From AZoMaterials, Feb. 18, 2021: Fermilab scientist Jeff McMahon and his research team have designed a new kind of metamaterials-based antireflection coating for the silicon lenses used in cameras used to capture the cosmic microwave background.
Engineers and technicians in the UK have started production of key piece of equipment for a major international science experiment. The UK government has invested $89 million in the international Deep Underground Neutrino Experiment. As part of the investment, the UK is delivering a series of vital detector components built at the Science and Technology Facilities Council’s Daresbury Laboratory.
From Pesquisa, November 2020: The FAPESP scientific director shares how he encouraged behaviors that helped improve research in São Paulo. With FAPESP encouragement, researchers in Brazil have held leadership positions in international collaborations, including in a photon detection system called Arapuca. Arapuca is a technology used in Fermilab’s Short-Baseline Near Detector and a baseline technology for the international Deep Underground Neutrino Experiment, hosted by Fermilab.
Magnets play a key role in looking for the direct transformation of muons into electrons, a theorized phenomenon that Fermilab’s Mu2e experiment will hunt for when it comes online in 2023. In an important milestone, seven essential magnets have passed testing and been accepted for the construction of the experiment.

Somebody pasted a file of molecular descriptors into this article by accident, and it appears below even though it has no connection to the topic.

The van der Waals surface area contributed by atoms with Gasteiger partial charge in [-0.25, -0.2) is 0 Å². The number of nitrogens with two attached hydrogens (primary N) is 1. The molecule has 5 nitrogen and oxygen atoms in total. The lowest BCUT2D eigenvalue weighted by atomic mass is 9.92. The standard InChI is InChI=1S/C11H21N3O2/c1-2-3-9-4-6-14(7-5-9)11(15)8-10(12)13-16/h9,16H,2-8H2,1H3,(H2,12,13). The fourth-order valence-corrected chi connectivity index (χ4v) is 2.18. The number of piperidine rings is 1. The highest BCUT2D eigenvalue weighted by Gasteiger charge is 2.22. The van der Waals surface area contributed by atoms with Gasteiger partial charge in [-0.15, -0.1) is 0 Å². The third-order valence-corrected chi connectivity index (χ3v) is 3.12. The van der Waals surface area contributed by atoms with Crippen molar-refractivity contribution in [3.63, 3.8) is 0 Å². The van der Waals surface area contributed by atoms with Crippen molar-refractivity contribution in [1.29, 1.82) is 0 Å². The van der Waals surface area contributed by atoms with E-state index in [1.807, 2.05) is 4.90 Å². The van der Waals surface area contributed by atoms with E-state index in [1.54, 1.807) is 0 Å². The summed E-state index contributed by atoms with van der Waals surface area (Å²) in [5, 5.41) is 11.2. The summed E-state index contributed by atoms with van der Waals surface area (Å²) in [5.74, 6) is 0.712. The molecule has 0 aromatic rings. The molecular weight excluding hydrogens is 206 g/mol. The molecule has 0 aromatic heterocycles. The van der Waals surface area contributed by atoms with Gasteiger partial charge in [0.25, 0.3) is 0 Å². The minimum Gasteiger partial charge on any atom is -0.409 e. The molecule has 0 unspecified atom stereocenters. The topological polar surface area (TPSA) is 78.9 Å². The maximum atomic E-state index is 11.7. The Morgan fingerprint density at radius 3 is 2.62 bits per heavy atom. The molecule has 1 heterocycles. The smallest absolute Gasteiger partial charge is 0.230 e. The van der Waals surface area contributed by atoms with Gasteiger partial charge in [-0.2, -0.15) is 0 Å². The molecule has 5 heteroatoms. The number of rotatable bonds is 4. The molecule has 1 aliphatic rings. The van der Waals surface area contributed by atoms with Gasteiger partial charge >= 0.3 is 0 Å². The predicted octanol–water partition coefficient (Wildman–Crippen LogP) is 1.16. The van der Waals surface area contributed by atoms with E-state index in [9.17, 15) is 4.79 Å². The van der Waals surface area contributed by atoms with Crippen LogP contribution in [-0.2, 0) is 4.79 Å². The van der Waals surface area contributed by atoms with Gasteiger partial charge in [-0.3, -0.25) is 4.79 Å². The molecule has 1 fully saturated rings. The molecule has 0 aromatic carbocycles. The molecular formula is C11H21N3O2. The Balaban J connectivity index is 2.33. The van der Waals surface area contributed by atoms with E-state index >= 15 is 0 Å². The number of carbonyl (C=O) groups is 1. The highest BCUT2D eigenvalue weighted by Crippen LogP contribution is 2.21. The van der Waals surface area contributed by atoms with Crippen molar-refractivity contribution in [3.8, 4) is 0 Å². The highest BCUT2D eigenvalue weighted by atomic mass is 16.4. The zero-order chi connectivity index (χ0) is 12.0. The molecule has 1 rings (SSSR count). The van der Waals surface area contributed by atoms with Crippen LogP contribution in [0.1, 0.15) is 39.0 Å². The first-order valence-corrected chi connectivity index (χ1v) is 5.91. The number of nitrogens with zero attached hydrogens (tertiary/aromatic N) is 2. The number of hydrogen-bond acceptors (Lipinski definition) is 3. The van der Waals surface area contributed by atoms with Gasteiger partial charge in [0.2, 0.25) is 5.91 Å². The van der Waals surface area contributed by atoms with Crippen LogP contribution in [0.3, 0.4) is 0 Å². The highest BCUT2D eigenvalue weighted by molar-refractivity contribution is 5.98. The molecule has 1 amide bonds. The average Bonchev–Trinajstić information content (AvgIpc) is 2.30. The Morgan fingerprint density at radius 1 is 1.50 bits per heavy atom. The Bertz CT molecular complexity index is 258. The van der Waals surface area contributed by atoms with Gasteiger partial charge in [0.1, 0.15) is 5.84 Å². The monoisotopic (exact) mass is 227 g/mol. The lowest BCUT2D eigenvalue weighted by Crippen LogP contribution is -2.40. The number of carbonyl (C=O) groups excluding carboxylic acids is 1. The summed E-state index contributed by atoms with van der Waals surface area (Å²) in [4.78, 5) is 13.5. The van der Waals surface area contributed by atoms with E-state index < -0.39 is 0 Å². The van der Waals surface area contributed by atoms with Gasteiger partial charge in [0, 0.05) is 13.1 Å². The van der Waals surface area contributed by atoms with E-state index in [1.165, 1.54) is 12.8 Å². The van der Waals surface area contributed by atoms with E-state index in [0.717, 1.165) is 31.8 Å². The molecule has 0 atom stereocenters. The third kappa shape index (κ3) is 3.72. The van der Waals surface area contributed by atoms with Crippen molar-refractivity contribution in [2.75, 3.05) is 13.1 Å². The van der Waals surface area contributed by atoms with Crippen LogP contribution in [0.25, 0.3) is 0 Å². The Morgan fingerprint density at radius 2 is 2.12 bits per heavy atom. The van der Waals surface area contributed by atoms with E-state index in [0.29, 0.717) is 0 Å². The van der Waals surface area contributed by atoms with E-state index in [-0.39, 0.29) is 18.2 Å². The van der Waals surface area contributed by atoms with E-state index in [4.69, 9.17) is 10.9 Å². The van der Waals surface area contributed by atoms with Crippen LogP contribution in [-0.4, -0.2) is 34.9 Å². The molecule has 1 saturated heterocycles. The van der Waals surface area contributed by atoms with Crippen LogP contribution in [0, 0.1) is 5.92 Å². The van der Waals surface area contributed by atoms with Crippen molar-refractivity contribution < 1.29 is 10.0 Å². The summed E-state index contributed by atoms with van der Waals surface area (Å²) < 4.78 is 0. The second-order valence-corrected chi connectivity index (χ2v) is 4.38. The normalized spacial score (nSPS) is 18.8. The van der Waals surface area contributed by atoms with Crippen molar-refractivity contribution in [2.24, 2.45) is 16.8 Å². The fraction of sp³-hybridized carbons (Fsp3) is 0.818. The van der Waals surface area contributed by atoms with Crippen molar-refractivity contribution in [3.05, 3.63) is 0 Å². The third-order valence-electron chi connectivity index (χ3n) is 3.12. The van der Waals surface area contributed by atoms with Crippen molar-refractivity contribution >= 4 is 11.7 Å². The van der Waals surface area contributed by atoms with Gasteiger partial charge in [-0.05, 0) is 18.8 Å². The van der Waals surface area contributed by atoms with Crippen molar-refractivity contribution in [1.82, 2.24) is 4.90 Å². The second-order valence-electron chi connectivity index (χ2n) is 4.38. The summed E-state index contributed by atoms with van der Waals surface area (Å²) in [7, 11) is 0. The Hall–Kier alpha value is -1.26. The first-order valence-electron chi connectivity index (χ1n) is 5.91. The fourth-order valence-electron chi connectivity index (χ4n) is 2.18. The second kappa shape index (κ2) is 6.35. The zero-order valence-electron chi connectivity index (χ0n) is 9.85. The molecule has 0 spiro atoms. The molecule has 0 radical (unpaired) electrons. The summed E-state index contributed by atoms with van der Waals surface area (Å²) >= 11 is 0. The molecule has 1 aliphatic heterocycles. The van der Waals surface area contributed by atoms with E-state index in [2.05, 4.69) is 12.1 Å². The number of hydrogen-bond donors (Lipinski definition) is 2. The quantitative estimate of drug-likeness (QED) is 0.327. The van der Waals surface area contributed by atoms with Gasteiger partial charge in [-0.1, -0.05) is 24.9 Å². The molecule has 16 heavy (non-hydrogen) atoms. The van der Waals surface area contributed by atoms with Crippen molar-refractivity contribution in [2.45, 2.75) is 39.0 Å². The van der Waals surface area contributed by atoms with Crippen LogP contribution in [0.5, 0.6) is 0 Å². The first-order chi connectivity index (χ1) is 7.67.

Fermilab plays a key role in the Quantum Science Center, led by Oak Ridge National Laboratory. The center unites Oak Ridge’s powerhouse capabilities in supercomputing and materials science with Fermilab’s world-class high-energy physics instrumentation and measurement expertise and facilities. Drawing on their experience building and operating experiments in cosmology and particle physics and in quantum information science, the Fermilab team is engaging in QSC efforts to develop novel, advanced quantum technologies.
From APS Physics, Oct. 20, 2020: The SENSEI dark matter detector provides world-leading sensitivity for distinguishing lightweight dark matter from background noise.
A precise calibration for measurements of electric current has long eluded scientists. Last year, the ampere was redefined based on the charge of a single electron. The next generation of charge-coupled devices, known as skipper CCDs, could provide the sensitivity needed to calibrate the new definition.